We are not in favour of the practice of polygamy for a number of reasons, not least of which, because it goes against both the letter and ethos of the law in this country.

There are different views amongst Muslim scholars on this subject. No doubt, there is a well-established body of Islamic thought that allows the marriage of a man to up to four women. But close scrutiny of this aspect of Muslim personal law and the teachings of the Qur’an show a very specific and limited context. The Qur’an says: “If you fear that you shall not be able to deal justly with the orphans, marry women of your choice, two or three or four; but if you fear that you shall not be able to deal justly (with them), then only one…” (4:3).

According to some Muslim scholars, two important conditions are mentioned here – that the issue is raised in the context of a significant imbalance in population, in the context of warfare, in order to deal with the real situation of looking after orphans and widowed mothers, where a welfare state did not exist and single women were extremely vulnerable. The second condition is one of justice and equity between wives. A third important point is also that in the context of Arab culture at the time, the Qur’an was limiting the number of spouses (as previously men could marry an unlimited number of women), rather than encouraging this sort of marriage. This means that in ordinary situations, especially in a modern setting, the practice of Polygamy is very difficult to defend.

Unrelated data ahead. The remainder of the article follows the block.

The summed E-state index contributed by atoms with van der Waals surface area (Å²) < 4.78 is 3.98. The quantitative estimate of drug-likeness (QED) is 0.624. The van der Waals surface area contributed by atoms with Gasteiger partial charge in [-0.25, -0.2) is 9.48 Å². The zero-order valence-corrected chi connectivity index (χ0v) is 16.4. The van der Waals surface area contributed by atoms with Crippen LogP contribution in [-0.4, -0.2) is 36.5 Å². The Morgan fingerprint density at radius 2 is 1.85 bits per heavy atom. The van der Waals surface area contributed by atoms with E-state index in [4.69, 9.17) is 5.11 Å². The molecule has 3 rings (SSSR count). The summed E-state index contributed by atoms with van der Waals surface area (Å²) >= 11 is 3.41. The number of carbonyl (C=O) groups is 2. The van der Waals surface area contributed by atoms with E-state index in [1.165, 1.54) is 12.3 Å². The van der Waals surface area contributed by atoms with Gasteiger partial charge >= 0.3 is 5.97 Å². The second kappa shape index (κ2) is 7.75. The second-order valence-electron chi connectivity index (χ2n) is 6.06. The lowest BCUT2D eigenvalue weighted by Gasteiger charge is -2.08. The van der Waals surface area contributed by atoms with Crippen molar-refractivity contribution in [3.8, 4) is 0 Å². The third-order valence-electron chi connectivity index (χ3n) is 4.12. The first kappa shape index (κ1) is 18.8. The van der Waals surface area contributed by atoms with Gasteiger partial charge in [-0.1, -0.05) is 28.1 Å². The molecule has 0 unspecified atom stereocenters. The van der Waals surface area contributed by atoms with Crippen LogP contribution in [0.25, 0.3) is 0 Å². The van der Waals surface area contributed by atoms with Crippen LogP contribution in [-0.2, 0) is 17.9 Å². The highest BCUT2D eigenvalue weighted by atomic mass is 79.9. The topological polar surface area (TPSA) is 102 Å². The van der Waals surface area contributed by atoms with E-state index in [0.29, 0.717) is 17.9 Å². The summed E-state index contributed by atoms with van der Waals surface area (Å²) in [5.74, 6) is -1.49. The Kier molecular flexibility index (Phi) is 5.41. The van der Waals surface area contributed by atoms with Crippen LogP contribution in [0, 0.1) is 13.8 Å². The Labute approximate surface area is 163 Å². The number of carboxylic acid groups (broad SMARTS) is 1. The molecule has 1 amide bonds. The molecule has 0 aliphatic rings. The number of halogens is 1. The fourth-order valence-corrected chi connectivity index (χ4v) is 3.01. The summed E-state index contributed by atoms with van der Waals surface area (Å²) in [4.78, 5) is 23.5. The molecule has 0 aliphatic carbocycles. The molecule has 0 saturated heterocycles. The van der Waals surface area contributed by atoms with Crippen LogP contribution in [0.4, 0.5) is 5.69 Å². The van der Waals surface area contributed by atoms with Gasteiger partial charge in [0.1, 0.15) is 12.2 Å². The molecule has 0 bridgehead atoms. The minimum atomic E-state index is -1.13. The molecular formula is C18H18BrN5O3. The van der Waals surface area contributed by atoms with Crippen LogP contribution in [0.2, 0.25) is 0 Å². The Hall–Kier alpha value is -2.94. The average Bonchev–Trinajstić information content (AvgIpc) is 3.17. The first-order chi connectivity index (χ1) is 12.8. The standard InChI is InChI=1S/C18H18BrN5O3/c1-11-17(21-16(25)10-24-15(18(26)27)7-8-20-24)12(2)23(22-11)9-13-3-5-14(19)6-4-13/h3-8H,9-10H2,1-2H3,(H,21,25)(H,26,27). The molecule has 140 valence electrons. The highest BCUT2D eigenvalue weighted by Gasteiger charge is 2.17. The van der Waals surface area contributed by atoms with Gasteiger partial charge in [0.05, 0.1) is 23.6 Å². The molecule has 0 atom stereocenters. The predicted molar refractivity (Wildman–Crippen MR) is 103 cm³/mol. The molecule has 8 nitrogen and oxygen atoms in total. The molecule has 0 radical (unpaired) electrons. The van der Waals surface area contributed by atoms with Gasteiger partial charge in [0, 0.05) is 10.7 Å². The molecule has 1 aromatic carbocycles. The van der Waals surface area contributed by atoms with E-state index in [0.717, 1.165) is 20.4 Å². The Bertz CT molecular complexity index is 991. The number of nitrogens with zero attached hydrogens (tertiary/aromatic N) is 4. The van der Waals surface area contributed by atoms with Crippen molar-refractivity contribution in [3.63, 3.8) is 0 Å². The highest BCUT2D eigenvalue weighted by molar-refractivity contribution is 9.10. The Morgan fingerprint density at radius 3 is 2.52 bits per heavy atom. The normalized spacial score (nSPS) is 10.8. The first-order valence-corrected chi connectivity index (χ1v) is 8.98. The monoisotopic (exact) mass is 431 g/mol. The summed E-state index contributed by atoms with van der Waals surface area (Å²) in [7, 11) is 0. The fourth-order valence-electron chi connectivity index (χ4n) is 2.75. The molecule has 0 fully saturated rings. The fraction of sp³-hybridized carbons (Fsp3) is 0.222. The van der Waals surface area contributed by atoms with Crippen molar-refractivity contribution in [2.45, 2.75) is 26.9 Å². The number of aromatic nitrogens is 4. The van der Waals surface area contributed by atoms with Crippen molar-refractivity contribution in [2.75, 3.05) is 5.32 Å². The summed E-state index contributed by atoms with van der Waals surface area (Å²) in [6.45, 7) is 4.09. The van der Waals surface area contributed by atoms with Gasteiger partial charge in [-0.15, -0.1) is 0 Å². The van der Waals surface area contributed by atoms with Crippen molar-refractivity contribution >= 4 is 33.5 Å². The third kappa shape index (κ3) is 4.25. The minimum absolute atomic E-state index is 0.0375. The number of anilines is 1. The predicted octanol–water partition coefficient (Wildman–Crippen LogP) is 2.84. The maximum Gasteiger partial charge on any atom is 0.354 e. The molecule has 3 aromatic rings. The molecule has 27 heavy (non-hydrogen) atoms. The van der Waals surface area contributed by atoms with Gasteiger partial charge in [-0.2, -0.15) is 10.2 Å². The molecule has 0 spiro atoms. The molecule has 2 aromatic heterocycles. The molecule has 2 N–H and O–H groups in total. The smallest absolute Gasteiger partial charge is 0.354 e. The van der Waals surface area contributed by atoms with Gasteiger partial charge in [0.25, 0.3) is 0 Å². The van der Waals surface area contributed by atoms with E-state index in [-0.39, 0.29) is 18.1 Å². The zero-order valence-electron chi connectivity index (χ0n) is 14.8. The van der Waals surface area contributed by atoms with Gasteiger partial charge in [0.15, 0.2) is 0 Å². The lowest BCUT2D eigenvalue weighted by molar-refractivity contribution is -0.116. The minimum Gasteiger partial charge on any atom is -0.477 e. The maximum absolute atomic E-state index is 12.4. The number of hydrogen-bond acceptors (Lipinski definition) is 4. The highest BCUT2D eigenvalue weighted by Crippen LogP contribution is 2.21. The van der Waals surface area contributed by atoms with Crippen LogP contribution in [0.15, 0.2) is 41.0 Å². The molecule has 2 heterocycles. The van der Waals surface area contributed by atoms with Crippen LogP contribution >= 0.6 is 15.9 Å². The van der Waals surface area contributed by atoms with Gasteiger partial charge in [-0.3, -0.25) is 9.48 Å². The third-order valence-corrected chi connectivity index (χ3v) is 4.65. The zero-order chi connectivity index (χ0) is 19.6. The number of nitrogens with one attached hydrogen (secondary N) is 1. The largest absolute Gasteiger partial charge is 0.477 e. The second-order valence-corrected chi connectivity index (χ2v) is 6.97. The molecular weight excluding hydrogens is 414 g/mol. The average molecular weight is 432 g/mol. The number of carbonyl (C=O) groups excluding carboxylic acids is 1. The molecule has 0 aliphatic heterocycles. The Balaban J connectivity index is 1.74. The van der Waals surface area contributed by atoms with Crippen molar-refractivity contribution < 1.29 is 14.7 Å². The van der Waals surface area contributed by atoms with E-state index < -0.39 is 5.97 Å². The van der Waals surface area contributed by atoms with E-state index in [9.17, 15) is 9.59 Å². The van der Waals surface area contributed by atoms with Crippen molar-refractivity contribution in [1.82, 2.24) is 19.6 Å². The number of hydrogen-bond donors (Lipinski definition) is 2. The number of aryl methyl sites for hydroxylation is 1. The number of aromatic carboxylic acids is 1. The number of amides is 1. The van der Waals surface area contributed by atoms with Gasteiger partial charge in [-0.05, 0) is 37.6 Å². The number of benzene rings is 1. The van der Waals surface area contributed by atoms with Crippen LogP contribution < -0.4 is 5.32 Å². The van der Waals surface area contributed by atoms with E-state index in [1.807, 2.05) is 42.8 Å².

Regardless of the theological and ethical debate, the bottom line is that this is not a positive requirement of Islam, it is an allowance, and thus if the law of this country has prohibited the practice this must be upheld.